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KEYS Unlocks School Reform

An NEA program gets everybody into the act

By Alain Jehlen

Springfield, Massachusetts, may be an unlikely locale for a joint union-administration campaign to improve struggling schools. It wasn’t long ago that a horrendous fiscal crisis led to a pay freeze, state takeover, and four years of working without a contract. Teachers fled. The district had to hire more than 1,800 new teachers in five years, out of 2,600 total.

“People were extremely angry,” says Springfield Education Association President Tim Collins. “We had a 97 percent vote of no confidence in the superintendent.”

But even during the darkest, most contentious period, SEA leaders and top administrators were meeting quietly, every month or two, with the help of a facilitator, to lay the groundwork for cooperating once the fiscal crisis was over. Despite all the pain and chaos around them, they were finding common ground on what makes an effective school, and beginning to plan how they would involve the embattled educational community in a joint campaign to improve education, instead of blasting and blaming each other. 

The era of no contracts and no confidence finally ended three years ago. And the tool that leaders on both sides chose to move the district from bitterness to building better schools was a reform program offered by NEA called “KEYS,” or Keys to Excellence in Your Schools. Collins says two of the big selling points for KEYS were that it was free to the district, and NEA would provide experts and other resources to help Springfield educators use it.

KEYS was launched 15 years ago and has been used in over 1,700 schools. It is built around a survey about school climate. The survey includes over 200 statements like “My school has well-defined learning expectations for all students” and “I am comfortable voicing my concerns to school administrators.” Educators are asked to what extent these sentences describe their school. The survey takes about 30 minutes.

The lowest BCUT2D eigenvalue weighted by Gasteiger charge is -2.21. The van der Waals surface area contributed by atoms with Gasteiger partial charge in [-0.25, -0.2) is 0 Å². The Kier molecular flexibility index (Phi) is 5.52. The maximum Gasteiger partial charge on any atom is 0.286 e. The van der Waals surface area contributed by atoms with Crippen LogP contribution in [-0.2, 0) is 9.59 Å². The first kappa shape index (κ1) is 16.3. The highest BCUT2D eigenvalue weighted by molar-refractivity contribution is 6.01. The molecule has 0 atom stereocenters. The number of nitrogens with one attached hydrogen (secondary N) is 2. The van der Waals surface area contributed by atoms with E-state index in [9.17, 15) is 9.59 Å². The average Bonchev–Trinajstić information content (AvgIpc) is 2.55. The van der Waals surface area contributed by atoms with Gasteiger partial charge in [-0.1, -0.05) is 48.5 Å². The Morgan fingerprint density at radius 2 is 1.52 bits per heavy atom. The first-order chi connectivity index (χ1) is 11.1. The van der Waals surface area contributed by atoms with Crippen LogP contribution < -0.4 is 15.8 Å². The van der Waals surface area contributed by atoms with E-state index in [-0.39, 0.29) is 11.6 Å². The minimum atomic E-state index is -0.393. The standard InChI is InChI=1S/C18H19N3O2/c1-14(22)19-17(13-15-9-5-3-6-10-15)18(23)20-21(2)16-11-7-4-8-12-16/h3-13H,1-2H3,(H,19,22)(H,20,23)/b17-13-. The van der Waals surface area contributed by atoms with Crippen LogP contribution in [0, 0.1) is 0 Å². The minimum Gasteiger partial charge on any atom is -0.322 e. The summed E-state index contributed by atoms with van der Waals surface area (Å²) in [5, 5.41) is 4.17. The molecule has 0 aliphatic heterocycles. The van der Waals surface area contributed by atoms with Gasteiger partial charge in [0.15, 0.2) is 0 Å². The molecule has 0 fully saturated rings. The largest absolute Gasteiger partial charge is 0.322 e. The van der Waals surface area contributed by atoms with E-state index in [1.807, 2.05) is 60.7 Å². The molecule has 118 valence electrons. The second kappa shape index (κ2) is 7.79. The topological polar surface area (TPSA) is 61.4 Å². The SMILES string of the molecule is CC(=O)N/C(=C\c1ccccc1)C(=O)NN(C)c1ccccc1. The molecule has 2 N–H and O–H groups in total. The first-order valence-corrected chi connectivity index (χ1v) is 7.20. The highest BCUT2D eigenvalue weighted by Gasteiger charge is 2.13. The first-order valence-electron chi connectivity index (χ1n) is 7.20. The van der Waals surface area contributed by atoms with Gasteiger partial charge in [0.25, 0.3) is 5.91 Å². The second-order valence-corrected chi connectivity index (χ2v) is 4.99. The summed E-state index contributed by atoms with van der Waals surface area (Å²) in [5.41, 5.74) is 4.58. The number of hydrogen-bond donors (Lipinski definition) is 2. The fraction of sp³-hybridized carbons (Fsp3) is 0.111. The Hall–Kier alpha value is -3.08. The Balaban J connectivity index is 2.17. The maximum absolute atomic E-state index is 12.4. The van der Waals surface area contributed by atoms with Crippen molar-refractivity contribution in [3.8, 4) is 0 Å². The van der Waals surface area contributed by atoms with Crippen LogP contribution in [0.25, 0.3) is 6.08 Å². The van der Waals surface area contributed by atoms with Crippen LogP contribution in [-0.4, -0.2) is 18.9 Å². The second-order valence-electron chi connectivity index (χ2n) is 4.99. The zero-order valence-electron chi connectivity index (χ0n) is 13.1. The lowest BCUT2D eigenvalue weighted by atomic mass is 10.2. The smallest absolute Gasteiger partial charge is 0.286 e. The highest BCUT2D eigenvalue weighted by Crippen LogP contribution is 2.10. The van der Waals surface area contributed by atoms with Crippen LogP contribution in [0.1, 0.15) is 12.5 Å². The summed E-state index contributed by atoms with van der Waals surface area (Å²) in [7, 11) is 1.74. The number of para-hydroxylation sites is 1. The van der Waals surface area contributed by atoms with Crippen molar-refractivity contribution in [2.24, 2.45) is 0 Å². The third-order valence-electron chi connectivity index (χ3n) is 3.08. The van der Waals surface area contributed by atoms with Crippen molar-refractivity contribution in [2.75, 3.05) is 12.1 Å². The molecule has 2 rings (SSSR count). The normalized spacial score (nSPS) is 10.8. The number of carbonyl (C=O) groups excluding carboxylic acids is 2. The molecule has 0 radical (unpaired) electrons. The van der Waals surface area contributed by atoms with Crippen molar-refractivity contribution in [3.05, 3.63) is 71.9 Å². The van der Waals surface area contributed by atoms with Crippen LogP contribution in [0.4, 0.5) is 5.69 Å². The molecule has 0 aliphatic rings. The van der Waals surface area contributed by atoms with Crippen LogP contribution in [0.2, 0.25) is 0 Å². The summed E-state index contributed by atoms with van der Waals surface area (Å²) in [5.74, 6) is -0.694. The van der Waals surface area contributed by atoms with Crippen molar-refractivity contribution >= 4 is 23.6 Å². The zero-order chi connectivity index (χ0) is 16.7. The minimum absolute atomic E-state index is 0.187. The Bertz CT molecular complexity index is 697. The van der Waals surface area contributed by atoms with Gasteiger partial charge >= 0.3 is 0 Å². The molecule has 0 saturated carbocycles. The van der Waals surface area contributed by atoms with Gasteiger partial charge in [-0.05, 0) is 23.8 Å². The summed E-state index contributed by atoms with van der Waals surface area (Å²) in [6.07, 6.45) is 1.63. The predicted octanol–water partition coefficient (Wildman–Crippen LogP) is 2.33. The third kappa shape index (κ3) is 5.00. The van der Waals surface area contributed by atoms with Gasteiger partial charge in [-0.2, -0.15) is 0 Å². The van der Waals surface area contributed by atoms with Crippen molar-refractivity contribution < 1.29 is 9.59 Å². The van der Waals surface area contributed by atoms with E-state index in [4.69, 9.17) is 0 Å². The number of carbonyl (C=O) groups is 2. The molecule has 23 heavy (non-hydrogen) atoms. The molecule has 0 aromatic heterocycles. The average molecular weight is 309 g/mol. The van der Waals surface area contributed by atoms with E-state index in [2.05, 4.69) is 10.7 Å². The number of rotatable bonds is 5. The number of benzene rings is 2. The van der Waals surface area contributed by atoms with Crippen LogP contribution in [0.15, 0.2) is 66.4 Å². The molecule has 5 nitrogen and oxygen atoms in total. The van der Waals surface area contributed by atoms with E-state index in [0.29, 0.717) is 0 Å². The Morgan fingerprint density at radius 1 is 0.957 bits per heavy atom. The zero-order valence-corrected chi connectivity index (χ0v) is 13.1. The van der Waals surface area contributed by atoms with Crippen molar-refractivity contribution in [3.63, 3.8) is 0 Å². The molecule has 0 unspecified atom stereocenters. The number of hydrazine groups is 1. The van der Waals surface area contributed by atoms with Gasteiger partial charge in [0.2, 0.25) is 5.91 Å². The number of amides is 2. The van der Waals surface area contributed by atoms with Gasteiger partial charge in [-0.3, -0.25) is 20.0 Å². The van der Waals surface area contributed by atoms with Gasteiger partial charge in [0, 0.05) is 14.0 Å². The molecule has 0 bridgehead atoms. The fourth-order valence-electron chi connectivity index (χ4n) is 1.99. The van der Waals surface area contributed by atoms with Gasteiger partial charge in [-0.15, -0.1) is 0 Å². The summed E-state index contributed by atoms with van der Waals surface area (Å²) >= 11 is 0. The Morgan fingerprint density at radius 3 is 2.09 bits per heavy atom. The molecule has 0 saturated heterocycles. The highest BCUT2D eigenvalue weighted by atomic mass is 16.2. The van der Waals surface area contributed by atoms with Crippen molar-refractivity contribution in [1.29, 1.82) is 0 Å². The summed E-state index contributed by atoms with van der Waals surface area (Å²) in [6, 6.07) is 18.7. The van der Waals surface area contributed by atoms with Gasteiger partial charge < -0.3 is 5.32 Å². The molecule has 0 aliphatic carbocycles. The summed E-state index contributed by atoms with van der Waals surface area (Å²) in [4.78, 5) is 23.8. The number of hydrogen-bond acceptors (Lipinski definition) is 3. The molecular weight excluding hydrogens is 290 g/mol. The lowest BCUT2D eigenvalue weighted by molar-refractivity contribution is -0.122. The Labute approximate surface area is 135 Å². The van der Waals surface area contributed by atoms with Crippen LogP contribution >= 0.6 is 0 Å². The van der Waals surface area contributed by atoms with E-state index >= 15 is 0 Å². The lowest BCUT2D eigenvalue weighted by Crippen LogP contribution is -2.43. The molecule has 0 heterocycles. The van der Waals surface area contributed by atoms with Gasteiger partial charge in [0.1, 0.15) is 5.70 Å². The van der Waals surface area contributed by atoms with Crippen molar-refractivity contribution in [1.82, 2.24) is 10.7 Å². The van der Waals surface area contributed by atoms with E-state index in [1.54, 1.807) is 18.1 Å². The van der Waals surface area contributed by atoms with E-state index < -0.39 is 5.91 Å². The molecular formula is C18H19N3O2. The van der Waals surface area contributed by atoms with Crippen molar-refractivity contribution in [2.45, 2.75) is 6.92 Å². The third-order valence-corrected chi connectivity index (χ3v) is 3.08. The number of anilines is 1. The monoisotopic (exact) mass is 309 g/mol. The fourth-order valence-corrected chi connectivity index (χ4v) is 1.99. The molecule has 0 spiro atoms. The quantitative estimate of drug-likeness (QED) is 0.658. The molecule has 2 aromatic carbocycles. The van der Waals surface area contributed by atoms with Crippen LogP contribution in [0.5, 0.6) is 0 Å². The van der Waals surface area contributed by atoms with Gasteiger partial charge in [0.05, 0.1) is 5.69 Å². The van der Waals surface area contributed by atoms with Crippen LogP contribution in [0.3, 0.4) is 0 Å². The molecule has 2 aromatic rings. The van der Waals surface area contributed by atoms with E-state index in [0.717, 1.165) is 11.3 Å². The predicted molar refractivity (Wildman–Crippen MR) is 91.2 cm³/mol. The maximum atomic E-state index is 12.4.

The results come straight to NEA for processing, which guarantees to those who take the survey that their responses will be anonymous. NEA does not start tabulating until at least 80 percent of staff members have responded.

NEA sends back a clear description, with many graphs, showing how the climate in the school compares with other schools in the district and the nation. The results are compiled into 42 indicators, grouped further into six broad categories of school climate. The indicators were chosen because research has found that effective schools tend to be strong in these areas.

The most important part of the KEYS program begins after the results come in. Armed with the survey data, educators and administrators can sit down together and plan how to improve climate and student achievement. NEA trains people to lead these sessions.

Springfield is still working through the implications of the KEYS survey results. Top administrators and their union counterparts distilled the KEYS results into three top priority areas for action:

(1) Educators didn’t feel it was safe to disagree with higher ups.

(2) Teachers didn’t feel listened to.

(3) Teachers wanted more professional development to help them work more effectively with their students, most of whom come from low-income homes.

Collins reports that at the top level, the two sides are working together well.

The new approach has also taken root inside some—not all—schools.

Two examples of progress: At one school, Collins says student discipline was a serious problem. Administrators agreed to a teacher-written plan to cope with it. At another, the new way of thinking led to a mentoring program in which teachers with special skills are sharing their knowledge with their colleagues.

Administrators and union activists are continuing their work in other schools throughout the district, Collins says.

Many other districts across the country report KEYS has led to real progress in making schools better places for teaching learning.

KEYS is a free benefit of NEA membership. There’s more about KEYS and how to bring it to your school on the KEYS website.